The film is a perfect companion piece to "Double Indemnity," which Robinson is also in but has the pleasure of playing a character with considerably less stress and anxiety -- the friend who unsuspectingly closes in on his buddy who is trying to get away with murder.

Here, that part is played by Massey's agonizingly analytical district attorney, who expertly begins to put his theories and the case together right in front of his squirming friend.

Massey: Now these two people, this man and this woman, sit ... hating and fearing each other. Each wondering how long it'll be before the other is caught and blabs out the whole story.

It's fascinating to watch this old-school deductive reasoning and logic at play here, without the CSI-style, DNA-gathering techniques we're used to seeing today. And it's equally fascinating to watch Richard -- who, I have to say, for a college professor makes some colossal blunders -- marvel at the police's expertise, get stuck in these hilariously distressing situations, screw up, try to cover up again and continue to plot and scheme his way out of this mess.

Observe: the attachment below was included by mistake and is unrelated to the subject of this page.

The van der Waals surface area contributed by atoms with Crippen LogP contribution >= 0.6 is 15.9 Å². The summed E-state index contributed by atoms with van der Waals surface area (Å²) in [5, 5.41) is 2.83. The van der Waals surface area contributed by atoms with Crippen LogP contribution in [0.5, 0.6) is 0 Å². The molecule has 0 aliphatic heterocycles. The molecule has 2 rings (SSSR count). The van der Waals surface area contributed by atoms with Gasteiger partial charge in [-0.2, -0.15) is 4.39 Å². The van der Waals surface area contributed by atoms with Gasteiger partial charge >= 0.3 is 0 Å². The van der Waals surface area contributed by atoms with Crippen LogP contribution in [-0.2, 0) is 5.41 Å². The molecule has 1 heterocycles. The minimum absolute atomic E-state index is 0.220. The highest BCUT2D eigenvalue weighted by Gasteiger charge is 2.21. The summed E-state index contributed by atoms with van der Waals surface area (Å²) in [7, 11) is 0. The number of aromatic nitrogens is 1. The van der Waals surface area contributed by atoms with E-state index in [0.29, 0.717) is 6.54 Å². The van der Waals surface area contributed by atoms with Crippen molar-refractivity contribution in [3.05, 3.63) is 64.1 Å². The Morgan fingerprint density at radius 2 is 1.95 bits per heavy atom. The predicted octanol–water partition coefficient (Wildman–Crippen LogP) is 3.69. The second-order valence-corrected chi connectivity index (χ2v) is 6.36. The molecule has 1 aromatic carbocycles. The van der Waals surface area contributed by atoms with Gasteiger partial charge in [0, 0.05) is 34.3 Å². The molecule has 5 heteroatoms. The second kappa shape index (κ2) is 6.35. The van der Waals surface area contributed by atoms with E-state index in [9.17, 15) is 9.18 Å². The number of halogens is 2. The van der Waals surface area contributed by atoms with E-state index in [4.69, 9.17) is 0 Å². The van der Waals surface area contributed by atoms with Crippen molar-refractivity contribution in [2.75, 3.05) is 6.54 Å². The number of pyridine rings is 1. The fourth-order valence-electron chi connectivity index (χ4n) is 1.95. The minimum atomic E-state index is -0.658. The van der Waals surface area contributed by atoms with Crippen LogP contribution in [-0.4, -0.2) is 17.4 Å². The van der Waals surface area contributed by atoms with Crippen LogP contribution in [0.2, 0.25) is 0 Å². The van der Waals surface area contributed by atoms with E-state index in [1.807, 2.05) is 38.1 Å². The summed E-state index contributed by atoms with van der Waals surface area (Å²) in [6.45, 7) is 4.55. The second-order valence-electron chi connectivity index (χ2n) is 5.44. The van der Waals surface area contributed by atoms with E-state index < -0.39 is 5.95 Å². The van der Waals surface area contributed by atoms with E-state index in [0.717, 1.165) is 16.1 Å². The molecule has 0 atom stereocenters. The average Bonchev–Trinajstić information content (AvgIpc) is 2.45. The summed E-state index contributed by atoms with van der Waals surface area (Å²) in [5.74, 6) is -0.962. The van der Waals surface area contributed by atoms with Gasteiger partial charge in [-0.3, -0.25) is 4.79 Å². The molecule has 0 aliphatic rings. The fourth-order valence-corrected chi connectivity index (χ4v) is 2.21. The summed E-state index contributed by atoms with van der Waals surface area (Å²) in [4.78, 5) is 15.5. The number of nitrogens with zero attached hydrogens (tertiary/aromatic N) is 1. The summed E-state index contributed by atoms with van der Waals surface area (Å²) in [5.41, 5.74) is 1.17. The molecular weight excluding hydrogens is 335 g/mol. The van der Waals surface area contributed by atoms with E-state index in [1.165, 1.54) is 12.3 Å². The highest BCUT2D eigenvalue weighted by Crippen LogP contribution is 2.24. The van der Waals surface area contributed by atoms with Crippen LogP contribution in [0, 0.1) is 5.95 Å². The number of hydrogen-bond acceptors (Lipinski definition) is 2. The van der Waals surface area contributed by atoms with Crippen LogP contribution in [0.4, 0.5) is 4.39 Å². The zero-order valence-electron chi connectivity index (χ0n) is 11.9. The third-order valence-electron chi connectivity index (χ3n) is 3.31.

And just when you think things can't get worse for Richard and Alice, a blackmailer is introduced in the sleazy form of Heidt (Dan Duryea), who makes things even more miserable -- in some intense scenes with Alice -- but he also thrusts this story into overdrive toward the riveting conclusion.

Now, the ending ... I'm sure for its time it was quite a riot, and yes I got a kick out of it. But watching it today, I would have gone another way with it -- bending toward the tragically ironic and more befitting of the elegant Hitchcockian track it was on.

But overall, this is an absolutely entertaining film, and if you sit back -- maybe with some frosty Guinnesses as I did -- and let it all play out, you'll enjoy this movie immensely whilst leaning forward on the edge of your seat throughout ... guaranteed.